What do 37,000 and 40,000 have in common? Easy. Derby Day at Villa Park.
Do Aston Villa need Birmingham City Football Club? Do they need Wolves? Or how about West Brom? Of course they do. These teams live in such close proximity to each other that a brisk stroll will take you door to door. The fervor of these clubs’ supporters are what makes football exciting in the West Midlands. Love them or hate them (hate being the operative word here), they are necessary foes, vital to the well-being of Aston Villa. And for the same reason, Aston Villa is necessary to the well-being of these teams. They’re inextricable—except for the obstacle of promotion and relegation.
Apart from the race at the top of the Championship, there is another story playing out behind the scenes. And that’s the separation of the aforementioned teams. There is a possibility for three teams to be in the Premier League. Or four in the Championship. But sitting here at this moment, the best hope is two in the Prem—Villa and Wolves. The chance of the other two teams escaping relegation is slim, meaning a three-league separation between the four. Not too many seasons ago they were all in the Premier League.
The London, Manchester, and Liverpool teams feed off each other. They create excitement and lots of media—both print and TV—including practically 100% Sky TV coverage. All of that creates money and the ability to rise above the crowd. It draws the best footballers on the planet, the best managers in the game, world recognition, and stadiums that are second to none. It’s a footballer’s and fan’s paradise.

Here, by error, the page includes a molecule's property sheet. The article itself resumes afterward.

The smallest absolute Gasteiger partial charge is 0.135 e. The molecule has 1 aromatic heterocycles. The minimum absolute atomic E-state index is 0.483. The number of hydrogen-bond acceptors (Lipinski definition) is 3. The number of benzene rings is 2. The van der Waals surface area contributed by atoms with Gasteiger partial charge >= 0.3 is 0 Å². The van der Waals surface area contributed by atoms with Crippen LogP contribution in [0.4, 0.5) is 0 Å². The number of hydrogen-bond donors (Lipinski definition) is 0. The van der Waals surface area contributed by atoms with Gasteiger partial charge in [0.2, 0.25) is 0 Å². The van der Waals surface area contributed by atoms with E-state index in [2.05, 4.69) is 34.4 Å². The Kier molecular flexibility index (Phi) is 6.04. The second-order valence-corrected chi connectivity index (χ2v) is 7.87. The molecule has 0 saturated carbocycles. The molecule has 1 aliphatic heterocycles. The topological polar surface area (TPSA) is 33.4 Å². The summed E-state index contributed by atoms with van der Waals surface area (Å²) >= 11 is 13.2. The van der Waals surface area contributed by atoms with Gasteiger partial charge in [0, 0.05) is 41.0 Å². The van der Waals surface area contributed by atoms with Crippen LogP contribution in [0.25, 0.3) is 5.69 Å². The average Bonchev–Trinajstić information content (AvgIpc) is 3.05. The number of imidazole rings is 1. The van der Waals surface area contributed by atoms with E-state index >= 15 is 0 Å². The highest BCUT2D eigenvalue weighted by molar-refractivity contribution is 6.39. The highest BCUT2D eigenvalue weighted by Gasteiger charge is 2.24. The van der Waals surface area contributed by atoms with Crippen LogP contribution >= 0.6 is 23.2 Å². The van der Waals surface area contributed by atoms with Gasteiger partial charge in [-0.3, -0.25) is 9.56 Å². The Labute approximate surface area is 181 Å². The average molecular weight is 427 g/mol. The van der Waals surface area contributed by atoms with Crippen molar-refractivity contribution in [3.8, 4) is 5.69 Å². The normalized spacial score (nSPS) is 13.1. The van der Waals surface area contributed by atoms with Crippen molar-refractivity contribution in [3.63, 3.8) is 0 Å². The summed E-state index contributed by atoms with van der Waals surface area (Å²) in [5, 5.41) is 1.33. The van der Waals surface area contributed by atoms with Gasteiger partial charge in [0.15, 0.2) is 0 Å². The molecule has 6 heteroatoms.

The Midlands are missing out. Whether it’s by design or just circumstance, these other teams are the favourite children of the FA.
What is it going to take for all four West Midlands sides to be in the Premiership at the same time? Just waiting for the planets to align isn’t the answer. Just as Villa and Wolves have put together a winning formula this year, a winning formula needs to be put together for Birmingham and its environs. A plan for all four teams to be in the Prem and competing against each other. It would be 12 derbies, large attendances, a Sky TV draw, a more visible presence in the world, and more money. It would also draw some of the attention away from London, Manchester, and Liverpool.
Not only does each club need to look after itself and set a path like Dr. Xia wants to do with Aston Villa, but it also means they have to work together for the success of football in the Midlands. This would also include: Stoke, Derby, Leicester, Coventry, and Walsall. These teams lie within 40 miles of Greater Birmingham. A mere stone’s throw in today’s thinking. Working as a whole should create stronger teams, attract better talent, and a force in English football. It would behoove each team to help each other out. Instead of trying to get the best deal through loans and transfers, give opposing teams a bit of a leg up. Loan out to Walsall instead of a team further afield for example. There is strength in numbers—not so much in individuals. A single team in any of the leagues is not as well off as a team with a nearby competitor.
So yeah, heated games, fans in full roar, full houses, and names in the news—these are the bread and butter of derbies. But unless there is some cooperation between the teams in the Midlands we will always be second fiddle to the London teams. Second City? It’s time to drop that moniker in English football.